Do Users Read Privacy Policies? Answer Could Help Decide Wilkileaks/Twitter Case

If every U.S. Web user read the privacy policy at every site visited, the amount of time spent reading privacy policies would total 44.3 billion hours per year, researchers at Carnegie Mellon University reported in 2008.

For all that time, Web users still wouldn't necessarily be left with any better understanding of their privacy protections, because many policies are so filled with loopholes that they don't convey all that much useful information, according to a 2009 report out of UC Berkeley School of Information.

Given that so many people are pressed for time, and that reading privacy policies often is a wasted effort, it really shouldn't surprise anyone that many Web users don't attempt to wade through the legalese. Yet some judges continue to issue rulings premised on the fiction that Web users read -- and implicitly agree to -- sites' privacy policies.



Last December, a federal judge ruled that an Internet service provider gave subscribers sufficient notice about NebuAd and the deployment of deep packet inspection technology -- which monitored users' Web surfing in order to serve targeted ads -- because the ISP disclosed the technology in a privacy policy. (In that case, the court dismissed claims relating to wiretap laws, but allowed computer fraud claims to proceed to trial.)

And two weeks ago, in a higher-profile case dealing with the government's attempt to discover information about Twitter users associated with Wikileaks, a different federal judge ruled that Twitter users have no reasonable expectation of privacy in their IP addresses because the site's privacy policy says it logs such addresses. When Twitter users create an account, they must check a box stating that they agree to the company's terms of service and its privacy policy.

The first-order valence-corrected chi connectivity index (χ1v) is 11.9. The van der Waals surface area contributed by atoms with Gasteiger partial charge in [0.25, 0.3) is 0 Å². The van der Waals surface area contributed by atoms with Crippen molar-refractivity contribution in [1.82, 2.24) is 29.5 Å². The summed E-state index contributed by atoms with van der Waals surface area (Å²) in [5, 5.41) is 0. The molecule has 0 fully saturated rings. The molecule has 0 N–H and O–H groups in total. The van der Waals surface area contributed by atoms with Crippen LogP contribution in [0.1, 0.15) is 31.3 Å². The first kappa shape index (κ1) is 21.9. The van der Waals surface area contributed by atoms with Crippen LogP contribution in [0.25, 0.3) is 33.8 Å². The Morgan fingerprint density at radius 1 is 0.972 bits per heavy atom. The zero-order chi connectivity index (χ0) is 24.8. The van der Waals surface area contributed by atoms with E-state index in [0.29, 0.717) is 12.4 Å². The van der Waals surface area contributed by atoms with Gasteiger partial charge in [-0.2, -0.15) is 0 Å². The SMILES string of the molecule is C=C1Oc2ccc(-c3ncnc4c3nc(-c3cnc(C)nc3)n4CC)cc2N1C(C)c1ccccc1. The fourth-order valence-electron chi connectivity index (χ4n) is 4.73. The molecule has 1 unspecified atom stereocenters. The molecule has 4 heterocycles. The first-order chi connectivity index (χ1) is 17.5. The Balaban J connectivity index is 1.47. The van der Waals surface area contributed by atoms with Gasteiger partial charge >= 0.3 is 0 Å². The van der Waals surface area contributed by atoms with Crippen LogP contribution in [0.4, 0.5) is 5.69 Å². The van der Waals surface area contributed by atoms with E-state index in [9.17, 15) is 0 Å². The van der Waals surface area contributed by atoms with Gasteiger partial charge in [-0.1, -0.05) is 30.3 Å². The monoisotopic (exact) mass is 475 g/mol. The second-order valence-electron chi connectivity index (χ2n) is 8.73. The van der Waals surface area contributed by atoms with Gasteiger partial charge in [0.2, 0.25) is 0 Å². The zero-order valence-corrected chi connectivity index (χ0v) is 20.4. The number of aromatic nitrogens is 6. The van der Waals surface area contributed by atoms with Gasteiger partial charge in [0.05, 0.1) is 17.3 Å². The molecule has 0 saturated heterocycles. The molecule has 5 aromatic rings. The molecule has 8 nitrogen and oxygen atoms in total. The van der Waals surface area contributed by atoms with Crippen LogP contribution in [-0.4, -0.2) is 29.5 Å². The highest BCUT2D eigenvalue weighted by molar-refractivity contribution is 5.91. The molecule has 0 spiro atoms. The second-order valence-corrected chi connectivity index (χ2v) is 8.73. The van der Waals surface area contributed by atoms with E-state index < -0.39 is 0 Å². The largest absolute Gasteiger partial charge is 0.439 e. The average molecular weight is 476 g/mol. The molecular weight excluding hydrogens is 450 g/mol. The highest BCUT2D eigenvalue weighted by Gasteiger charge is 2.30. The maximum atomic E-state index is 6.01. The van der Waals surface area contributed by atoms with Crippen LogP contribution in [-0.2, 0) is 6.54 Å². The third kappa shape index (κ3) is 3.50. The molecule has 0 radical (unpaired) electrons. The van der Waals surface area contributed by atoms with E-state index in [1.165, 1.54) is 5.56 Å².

In her ruling, U.S. District Court Judge Theresa Buchanan, in the Eastern District of Virginia, rejected a request by Twitter users, including Icelandic Parliament member Birgitta Jonsdottir, to vacate the government's order directing Twitter to turn over IP addresses and other information associated with their accounts. "Because petitioners voluntarily conveyed their IP addresses to Twitter as a condition of use, they have no legitimate Fourth Amendment privacy interest," Buchanan ruled.

Jonsdottir (and other Twitter users) appealed that ruling. Today, a coalition of Internet privacy experts led by former FTC staffer Chris Soghoian filed a friend-of-the-court brief arguing that the terms of a privacy policy shouldn't determine whether Web users are able to prevent the government from learning their IP addresses.

"Most consumers do not read privacy policies, and often would not understand them if they did. In fact, the mere presence of a privacy policy is often misunderstood by consumers to mean their privacy is protected," Soghoian writes. "While 'clickwrap' consent to a privacy policy may create a contract, it makes little sense to allow obscure boilerplate agreements to determine the existence of a reasonable expectation of privacy under the Fourth Amendment."

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